Rise of the Machine Girls (爆裂魔神少女 バーストマシンガール) (Japan) [VoD] - 1/5
    Abysmal reboot courtesy of Yoshihiro Nishimura protégée Yuuki Kobayashi and Nikkatsu. Kobayashi goes for excessive bad taste that makes the original look like high-brow art (the opening, where two SM girls have their big boobs tied tight, and then sliced off with a sword, lets you know what to expect). Unfortunately the film is embarrassingly badly made, from ridiculous cool posing to endless crap CGI, dwelling in forced "craziness", and heavy infusion of idol culture at its most appalling (it's often hard to tell whether it embraces or parodies it, but one gets the impression it does the former under the guise of the latter). There are some semi-interesting ideas such as apparent inspiration from Midori (the film has a circus setting) and tons of Toei yakuza films references, most of them coming off childish and misguided. Director Kobayashi is a young hood whose breakthrough was the amateurish, but energetic youth biker gang docudrama Kamikaze Cowboys (2016) starring his friends, genuine youth criminals. He's likely a former gang member himself, even if he denies it.

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  • Takuma
    Senior Member

  • Takuma
    replied


    Japan's Underworld (日本暗黒街) (Japan, 1966) [TV] - 3.5/5
    A super-stylish gangster / action film with ex-mobster Koji Tsuruta forced back in action when his ill-lucked buddy (excellent Ko Nishimura) gets himself in trouble with the yakuza. The film achieves nothing profound, but it's got a great, unmistakably 60s swing (probably attributable to comedy / musical director Masaharu Segawa) and even a bit of spy film influence. There's an excellent jazzy score, superb cinematography and spot-on performances / characters that are loving caricatures of the kinds of tough guys and beautiful women that populate these sort of noirish gangster tales. Koji Tsuruta in particular is at his Humphrey Bogart best here. Very enjoyable..

    Funeral Parade of Roses (薔薇の葬列) (Japan, 1969) [VoD] - 4/5
    A hugely important, semi-documentary exploration of the late 60s Tokyo underground gay scene, helmed by experimental director Toshio Matsumoto and starring the to-be gay star Peter in his first role at the age of 16 or 17. Matsumoto blends purely fictional storytelling (that borrows from an ancient Greek play) with genuine interviews about gay life, drugs and anti-government protest that were going on in the streets of Tokyo at the time. Most of the characters are what modern audiences might see as drags, but what wasn't so clear cut back then, e.g. Peter who dresses up as woman, but has not gone through a sex change operation (something that would also have been nearly impossible in 60s Japan, though fellow star Maki Carrousel did go through that and nearly died), and identifies himself as gay. Groundbreaking upon its release when gay and trans characters were usually reduced to comic relieves in hit films such the Abashiri Prison series, or heinous villains such as in Teruo Ishii's Shameless: Abnormal and Abusive Love (1969), the film still remains a fascinating zeitgeist, a visual tour de force, and a showcase for the brilliantly captivating (and it must be said, gorgeous) Peter.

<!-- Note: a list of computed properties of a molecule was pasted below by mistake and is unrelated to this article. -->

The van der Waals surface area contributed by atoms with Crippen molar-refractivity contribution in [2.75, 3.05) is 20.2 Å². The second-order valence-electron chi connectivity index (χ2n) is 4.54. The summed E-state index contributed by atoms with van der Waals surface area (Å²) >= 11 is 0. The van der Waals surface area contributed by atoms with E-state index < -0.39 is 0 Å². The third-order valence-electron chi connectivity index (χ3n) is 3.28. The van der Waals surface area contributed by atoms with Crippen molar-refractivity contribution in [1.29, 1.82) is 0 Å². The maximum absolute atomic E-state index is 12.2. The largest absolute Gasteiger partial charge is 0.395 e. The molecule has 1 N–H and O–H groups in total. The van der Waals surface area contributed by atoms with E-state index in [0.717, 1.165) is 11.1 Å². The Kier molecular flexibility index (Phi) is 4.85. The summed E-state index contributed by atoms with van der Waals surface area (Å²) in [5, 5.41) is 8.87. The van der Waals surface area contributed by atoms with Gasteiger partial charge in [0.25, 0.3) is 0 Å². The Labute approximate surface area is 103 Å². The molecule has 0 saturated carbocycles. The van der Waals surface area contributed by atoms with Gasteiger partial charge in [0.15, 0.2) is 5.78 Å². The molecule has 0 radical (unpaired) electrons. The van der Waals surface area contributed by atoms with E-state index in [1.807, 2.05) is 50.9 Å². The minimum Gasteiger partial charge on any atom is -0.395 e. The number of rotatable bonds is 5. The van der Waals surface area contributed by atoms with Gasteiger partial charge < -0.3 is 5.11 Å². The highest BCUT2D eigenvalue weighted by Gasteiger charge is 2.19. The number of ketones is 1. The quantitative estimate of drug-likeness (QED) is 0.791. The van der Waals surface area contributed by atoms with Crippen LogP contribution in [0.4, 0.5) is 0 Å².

Women Hell Song (おんな地獄唄 尺八弁天) (Japan, 1970) [VoD] - 2/5
    There's something fascinating on a scholastic level about a near-lost film scripted by underground hero Atsushi Yamatoya, starring the first ever pink queen Katori Tamaki (of Flesh Market, 1962) and helmed by one-man soft porn factory Mamoru Watanabe as of his 200+ films. But this is just another dose of Yamatoya's half-baked pink terrorism coming out as little more than a pretentious sex roughie. A female outlaw who does a tiny bit of gambling (the popular comparisons to Red Peony Gambler are largely unwarranted) is violated by two villains and one lawman, and then goes for revenge. Another girl gets violated some more. Little happens aside a multitude of rapes, but some of the B&W compositions look good, and you can read it all as commentary about male cruelty if you so wish.